So Lasch argues that the American public, having been excluded from the public debate, no longer has any reason to become informed – the flood of professionally produced, "fact-checked" information has the effect of drowning debate rather than informing it: "Since the public no longer participates in debates on national issues, it has no reason to inform itself about civic affairs. It is the decay of public debate, not the school system (bad as it is), that makes the public ill informed, notwithstanding the wonders of the age of information. When debate becomes a lost art, information, even though it may be readily available, makes no impression."

"What democracy requires," Lasch went on, "is vigorous public debate, not information. Of course, it needs information too, but the kind of information it needs can be generated only by debate. We do not know what we need to know until we ask the right questions, and we can identify the right questions only by subjecting our own ideas about the world to the test of public controversy."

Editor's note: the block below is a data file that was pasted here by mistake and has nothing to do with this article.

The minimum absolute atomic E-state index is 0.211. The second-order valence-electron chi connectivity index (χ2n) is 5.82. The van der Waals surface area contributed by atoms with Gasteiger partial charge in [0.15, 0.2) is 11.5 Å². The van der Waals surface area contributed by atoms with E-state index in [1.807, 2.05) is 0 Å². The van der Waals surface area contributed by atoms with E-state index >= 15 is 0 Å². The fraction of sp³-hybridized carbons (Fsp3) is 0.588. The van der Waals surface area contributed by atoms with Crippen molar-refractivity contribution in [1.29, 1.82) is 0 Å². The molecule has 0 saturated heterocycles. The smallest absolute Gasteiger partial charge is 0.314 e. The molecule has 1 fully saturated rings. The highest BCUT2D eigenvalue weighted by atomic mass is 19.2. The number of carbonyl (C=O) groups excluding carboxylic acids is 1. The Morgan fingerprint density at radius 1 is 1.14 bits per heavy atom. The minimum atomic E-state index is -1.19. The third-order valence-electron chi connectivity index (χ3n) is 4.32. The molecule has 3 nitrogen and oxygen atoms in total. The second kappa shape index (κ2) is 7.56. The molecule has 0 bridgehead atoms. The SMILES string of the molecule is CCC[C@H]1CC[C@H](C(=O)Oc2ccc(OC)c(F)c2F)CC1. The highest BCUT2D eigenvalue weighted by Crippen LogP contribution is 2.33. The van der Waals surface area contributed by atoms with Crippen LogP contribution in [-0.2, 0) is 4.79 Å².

Neil Postman said something similar in his book Amusing Ourselves to Death, where he agreed with Huxley over Orwell in diagnosing the modern condition: "What Orwell feared were those who would ban books. What Huxley feared was that there would be no reason to ban a book, for there would be no one who wanted to read one. Orwell feared those who would deprive us of information. Huxley feared those who would give us so much that we would be reduced to passivity and egoism. Orwell feared that the truth would be concealed from us. Huxley feared the truth would be drowned in a sea of irrelevance." Eric Voegelin had seen this coming some decades earlier from the trenches of the social sciences, whose publishing profligacy was just beginning: "Since the ocean of facts is infinite, a prodigious expansion of science in the sociological sense becomes possible, giving employment to scientistic technicians and leading to the fantastic accumulation of irrelevant knowledge."